What to study: Environmental Sciences

Environmental science is essentially the study of the relationship between man and his environment. A discipline older than civilization itself, today it is used to deepen our knowledge of the natural world, as well as to develop policies and regulations to protect it. Every sustainable practice has its roots in the study and application of environmental science – positioning it as an important discipline in the future workforce.

Before you embark on a degree in this discipline, let’s look at what awaits us.

What do I need to study environmental science?

Studies in environmental science are broad and interdisciplinary. You’ll need a basic background in biology, chemistry, physics, and math to get started. Additional knowledge of geology and engineering will also be helpful, as will an understanding of the humanities, including economics, history, law, and sociology. Most importantly, you must possess a deep passion for sustainability and seek to innovate methods and practices in your field.

Environmental scientists take core samples from Wolverine Glacier September 06, 2019 near Primrose, Alaska. The study of Wolverine Glacier since 1966 shows that global warming has resulted in sustained loss of glacier mass, as melting has outpaced the accumulation of new snow and ice. Credit: Joe Raedle/Getty Images/AFP

What will I learn?

As an environmental science student, you will study sustainability through environmental, economic, and social principles. Your first year will include the basics, including Earth systems and global issues. In the second year, you can cover biodiversity, ecology, ecosystems, as well as research methods and policy management. Your third year should consist of electives; it’s a matter of enforcement and conservation; learn to put into practice the theory you master.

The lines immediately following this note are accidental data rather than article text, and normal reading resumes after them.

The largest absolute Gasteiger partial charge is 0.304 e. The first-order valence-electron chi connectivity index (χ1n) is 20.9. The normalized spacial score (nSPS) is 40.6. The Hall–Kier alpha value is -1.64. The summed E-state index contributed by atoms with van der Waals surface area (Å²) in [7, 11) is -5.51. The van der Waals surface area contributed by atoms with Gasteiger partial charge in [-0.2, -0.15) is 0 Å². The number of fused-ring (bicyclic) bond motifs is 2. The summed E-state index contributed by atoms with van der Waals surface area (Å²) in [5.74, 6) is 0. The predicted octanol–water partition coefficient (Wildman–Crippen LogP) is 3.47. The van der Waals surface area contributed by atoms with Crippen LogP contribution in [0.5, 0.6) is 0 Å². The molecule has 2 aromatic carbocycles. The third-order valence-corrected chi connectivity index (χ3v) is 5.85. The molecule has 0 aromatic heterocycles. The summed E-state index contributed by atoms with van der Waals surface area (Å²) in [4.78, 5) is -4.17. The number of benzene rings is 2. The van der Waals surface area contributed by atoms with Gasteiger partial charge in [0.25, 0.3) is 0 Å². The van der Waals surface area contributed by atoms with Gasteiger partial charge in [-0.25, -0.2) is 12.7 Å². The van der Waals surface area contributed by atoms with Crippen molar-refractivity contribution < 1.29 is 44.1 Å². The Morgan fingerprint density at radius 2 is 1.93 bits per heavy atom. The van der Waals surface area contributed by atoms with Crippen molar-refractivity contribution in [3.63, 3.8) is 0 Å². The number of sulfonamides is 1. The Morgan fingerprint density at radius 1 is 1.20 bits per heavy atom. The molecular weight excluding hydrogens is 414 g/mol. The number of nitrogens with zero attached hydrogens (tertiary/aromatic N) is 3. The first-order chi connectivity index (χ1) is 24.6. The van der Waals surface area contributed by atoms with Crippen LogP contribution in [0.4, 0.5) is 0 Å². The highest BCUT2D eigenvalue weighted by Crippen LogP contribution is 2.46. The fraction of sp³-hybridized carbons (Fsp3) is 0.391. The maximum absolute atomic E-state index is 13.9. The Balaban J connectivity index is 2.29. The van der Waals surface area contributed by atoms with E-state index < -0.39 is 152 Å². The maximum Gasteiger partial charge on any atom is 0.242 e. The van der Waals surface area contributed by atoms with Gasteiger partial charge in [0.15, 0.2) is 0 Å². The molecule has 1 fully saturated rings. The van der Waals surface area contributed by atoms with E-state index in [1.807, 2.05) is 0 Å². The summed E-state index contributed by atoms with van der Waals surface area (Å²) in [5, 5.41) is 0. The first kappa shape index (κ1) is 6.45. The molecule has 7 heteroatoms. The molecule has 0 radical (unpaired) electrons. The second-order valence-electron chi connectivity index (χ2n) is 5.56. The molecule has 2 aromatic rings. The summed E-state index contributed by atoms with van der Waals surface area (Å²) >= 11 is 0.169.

On top of that, expect to do a significant amount of field and lab work during your course. Environmental scientists spend time observing, recording and researching natural environments in order to better understand and protect them. This is where you will learn how to formulate a testable hypothesis, collect data, and present your results in a professional manner.

Which universities should I consider?

As the demand for environmental specialization grows, so does the number of institutions offering relevant courses and qualifications. This includes the University of California, Berkeley and the Massachusetts University of Technology in the United States, the University of Plymouth and the University of St. Andrews in the United Kingdom, the University of Helsinki in Finland and the University of Barcelona in Spain.

environmental science

Lumberjacks are working on the felling of eight 230-year-old sessile oaks selected the previous week to be used in the reconstruction of Notre-Dame Cathedral in Paris. Source: Jean-Francois Monier/AFP

What are my career options?

At a time when conservation is more important than ever, environmental science graduates can explore a wide range of career options. They can advise, educate or build. They become engineers, waste management officers, law enforcement officers and water quality scientists. Some work closely with the environment they protect as oceanographers, microbiologists or marine biologists.

Graduates from developing countries, in particular, may be in high demand as the most populous countries in Asia like India, Pakistan, the Philippines and Bangladesh are among the most vulnerable to climate change. If that sounds like a future you’re excited about, check out the work of leading environmental scientists like primatologist Jane Goodall, glaciologist Eric Rignot and oceanographer Sylvia Earle.

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